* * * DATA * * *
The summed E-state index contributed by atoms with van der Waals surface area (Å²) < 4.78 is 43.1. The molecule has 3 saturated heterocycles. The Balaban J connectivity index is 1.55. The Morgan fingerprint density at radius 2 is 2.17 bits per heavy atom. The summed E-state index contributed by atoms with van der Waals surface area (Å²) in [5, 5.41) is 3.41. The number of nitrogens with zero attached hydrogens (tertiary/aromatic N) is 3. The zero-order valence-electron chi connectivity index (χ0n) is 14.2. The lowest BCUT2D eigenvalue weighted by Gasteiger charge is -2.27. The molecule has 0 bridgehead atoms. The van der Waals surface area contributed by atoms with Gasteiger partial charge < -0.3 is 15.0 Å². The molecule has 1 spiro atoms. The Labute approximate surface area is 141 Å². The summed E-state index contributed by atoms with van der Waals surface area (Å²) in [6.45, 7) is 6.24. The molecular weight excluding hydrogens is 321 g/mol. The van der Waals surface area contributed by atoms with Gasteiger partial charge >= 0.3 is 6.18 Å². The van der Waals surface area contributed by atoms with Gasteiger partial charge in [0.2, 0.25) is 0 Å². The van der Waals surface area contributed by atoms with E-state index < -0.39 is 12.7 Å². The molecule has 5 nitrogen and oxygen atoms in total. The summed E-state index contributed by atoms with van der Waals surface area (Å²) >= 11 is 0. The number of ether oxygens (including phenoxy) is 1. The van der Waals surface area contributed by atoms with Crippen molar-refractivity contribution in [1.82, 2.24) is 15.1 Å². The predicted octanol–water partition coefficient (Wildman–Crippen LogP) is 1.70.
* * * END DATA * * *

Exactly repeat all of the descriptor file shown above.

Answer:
The summed E-state index contributed by atoms with van der Waals surface area (Å²) < 4.78 is 43.1. The molecule has 3 saturated heterocycles. The Balaban J connectivity index is 1.55. The Morgan fingerprint density at radius 2 is 2.17 bits per heavy atom. The summed E-state index contributed by atoms with van der Waals surface area (Å²) in [5, 5.41) is 3.41. The number of nitrogens with zero attached hydrogens (tertiary/aromatic N) is 3. The zero-order valence-electron chi connectivity index (χ0n) is 14.2. The lowest BCUT2D eigenvalue weighted by Gasteiger charge is -2.27. The molecule has 0 bridgehead atoms. The van der Waals surface area contributed by atoms with Gasteiger partial charge < -0.3 is 15.0 Å². The molecule has 1 spiro atoms. The Labute approximate surface area is 141 Å². The summed E-state index contributed by atoms with van der Waals surface area (Å²) in [6.45, 7) is 6.24. The molecular weight excluding hydrogens is 321 g/mol. The van der Waals surface area contributed by atoms with Gasteiger partial charge >= 0.3 is 6.18 Å². The van der Waals surface area contributed by atoms with Gasteiger partial charge in [0.2, 0.25) is 0 Å². The van der Waals surface area contributed by atoms with E-state index < -0.39 is 12.7 Å². The molecule has 5 nitrogen and oxygen atoms in total. The summed E-state index contributed by atoms with van der Waals surface area (Å²) >= 11 is 0. The number of ether oxygens (including phenoxy) is 1. The van der Waals surface area contributed by atoms with Crippen molar-refractivity contribution in [1.82, 2.24) is 15.1 Å². The predicted octanol–water partition coefficient (Wildman–Crippen LogP) is 1.70.